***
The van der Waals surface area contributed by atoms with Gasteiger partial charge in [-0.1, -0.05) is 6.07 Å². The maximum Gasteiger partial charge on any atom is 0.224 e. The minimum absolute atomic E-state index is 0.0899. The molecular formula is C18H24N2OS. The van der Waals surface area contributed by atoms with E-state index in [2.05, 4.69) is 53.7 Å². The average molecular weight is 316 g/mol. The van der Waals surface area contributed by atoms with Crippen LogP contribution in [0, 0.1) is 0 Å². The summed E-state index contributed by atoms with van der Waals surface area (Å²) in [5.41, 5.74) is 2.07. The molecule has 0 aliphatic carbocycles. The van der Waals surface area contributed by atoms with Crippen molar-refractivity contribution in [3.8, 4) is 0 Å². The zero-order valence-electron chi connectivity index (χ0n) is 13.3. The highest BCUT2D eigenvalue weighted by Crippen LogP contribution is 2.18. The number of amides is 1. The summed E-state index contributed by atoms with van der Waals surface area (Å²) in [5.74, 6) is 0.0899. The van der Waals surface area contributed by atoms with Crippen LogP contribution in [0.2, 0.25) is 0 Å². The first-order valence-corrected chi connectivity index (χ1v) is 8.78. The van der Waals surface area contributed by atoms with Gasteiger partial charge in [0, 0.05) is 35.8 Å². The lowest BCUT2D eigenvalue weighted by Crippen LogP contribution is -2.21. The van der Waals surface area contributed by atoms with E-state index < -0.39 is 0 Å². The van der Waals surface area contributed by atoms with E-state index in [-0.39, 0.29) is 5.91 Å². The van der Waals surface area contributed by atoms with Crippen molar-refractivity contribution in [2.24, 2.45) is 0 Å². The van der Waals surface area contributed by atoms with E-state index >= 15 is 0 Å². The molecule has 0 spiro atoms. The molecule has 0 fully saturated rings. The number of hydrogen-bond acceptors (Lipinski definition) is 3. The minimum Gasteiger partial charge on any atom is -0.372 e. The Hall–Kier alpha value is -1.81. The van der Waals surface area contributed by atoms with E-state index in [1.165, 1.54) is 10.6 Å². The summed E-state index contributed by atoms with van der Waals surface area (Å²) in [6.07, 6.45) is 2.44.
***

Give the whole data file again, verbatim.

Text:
The van der Waals surface area contributed by atoms with Gasteiger partial charge in [-0.1, -0.05) is 6.07 Å². The maximum Gasteiger partial charge on any atom is 0.224 e. The minimum absolute atomic E-state index is 0.0899. The molecular formula is C18H24N2OS. The van der Waals surface area contributed by atoms with E-state index in [2.05, 4.69) is 53.7 Å². The average molecular weight is 316 g/mol. The van der Waals surface area contributed by atoms with Crippen LogP contribution in [0, 0.1) is 0 Å². The summed E-state index contributed by atoms with van der Waals surface area (Å²) in [5.41, 5.74) is 2.07. The molecule has 0 aliphatic carbocycles. The van der Waals surface area contributed by atoms with Crippen molar-refractivity contribution in [3.8, 4) is 0 Å². The zero-order valence-electron chi connectivity index (χ0n) is 13.3. The highest BCUT2D eigenvalue weighted by Crippen LogP contribution is 2.18. The number of amides is 1. The summed E-state index contributed by atoms with van der Waals surface area (Å²) in [5.74, 6) is 0.0899. The van der Waals surface area contributed by atoms with Crippen LogP contribution in [0.2, 0.25) is 0 Å². The first-order valence-corrected chi connectivity index (χ1v) is 8.78. The van der Waals surface area contributed by atoms with Gasteiger partial charge in [0, 0.05) is 35.8 Å². The lowest BCUT2D eigenvalue weighted by Crippen LogP contribution is -2.21. The van der Waals surface area contributed by atoms with E-state index < -0.39 is 0 Å². The van der Waals surface area contributed by atoms with E-state index in [-0.39, 0.29) is 5.91 Å². The van der Waals surface area contributed by atoms with Crippen molar-refractivity contribution in [2.24, 2.45) is 0 Å². The van der Waals surface area contributed by atoms with E-state index >= 15 is 0 Å². The molecule has 0 spiro atoms. The molecule has 0 fully saturated rings. The number of hydrogen-bond acceptors (Lipinski definition) is 3. The minimum Gasteiger partial charge on any atom is -0.372 e. The Hall–Kier alpha value is -1.81. The van der Waals surface area contributed by atoms with E-state index in [1.165, 1.54) is 10.6 Å². The summed E-state index contributed by atoms with van der Waals surface area (Å²) in [6.07, 6.45) is 2.44.